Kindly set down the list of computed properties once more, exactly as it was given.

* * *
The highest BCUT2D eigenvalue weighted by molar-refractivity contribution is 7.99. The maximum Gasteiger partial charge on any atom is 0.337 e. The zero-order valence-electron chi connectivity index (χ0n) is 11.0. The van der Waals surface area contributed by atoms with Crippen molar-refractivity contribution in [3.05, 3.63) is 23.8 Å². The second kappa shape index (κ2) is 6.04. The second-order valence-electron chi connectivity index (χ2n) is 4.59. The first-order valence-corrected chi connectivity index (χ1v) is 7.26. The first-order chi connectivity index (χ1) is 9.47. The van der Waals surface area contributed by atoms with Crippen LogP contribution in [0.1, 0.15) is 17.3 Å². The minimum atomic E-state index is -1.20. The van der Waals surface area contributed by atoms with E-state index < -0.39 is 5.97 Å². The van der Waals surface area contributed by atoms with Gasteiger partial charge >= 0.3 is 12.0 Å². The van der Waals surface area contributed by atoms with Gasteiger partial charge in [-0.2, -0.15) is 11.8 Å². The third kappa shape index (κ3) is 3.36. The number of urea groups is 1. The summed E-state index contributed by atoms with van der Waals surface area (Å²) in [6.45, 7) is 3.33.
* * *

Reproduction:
The highest BCUT2D eigenvalue weighted by molar-refractivity contribution is 7.99. The maximum Gasteiger partial charge on any atom is 0.337 e. The zero-order valence-electron chi connectivity index (χ0n) is 11.0. The van der Waals surface area contributed by atoms with Crippen molar-refractivity contribution in [3.05, 3.63) is 23.8 Å². The second kappa shape index (κ2) is 6.04. The second-order valence-electron chi connectivity index (χ2n) is 4.59. The first-order valence-corrected chi connectivity index (χ1v) is 7.26. The first-order chi connectivity index (χ1) is 9.47. The van der Waals surface area contributed by atoms with Crippen LogP contribution in [0.1, 0.15) is 17.3 Å². The minimum atomic E-state index is -1.20. The van der Waals surface area contributed by atoms with E-state index < -0.39 is 5.97 Å². The van der Waals surface area contributed by atoms with Gasteiger partial charge >= 0.3 is 12.0 Å². The van der Waals surface area contributed by atoms with Gasteiger partial charge in [-0.2, -0.15) is 11.8 Å². The third kappa shape index (κ3) is 3.36. The number of urea groups is 1. The summed E-state index contributed by atoms with van der Waals surface area (Å²) in [6.45, 7) is 3.33.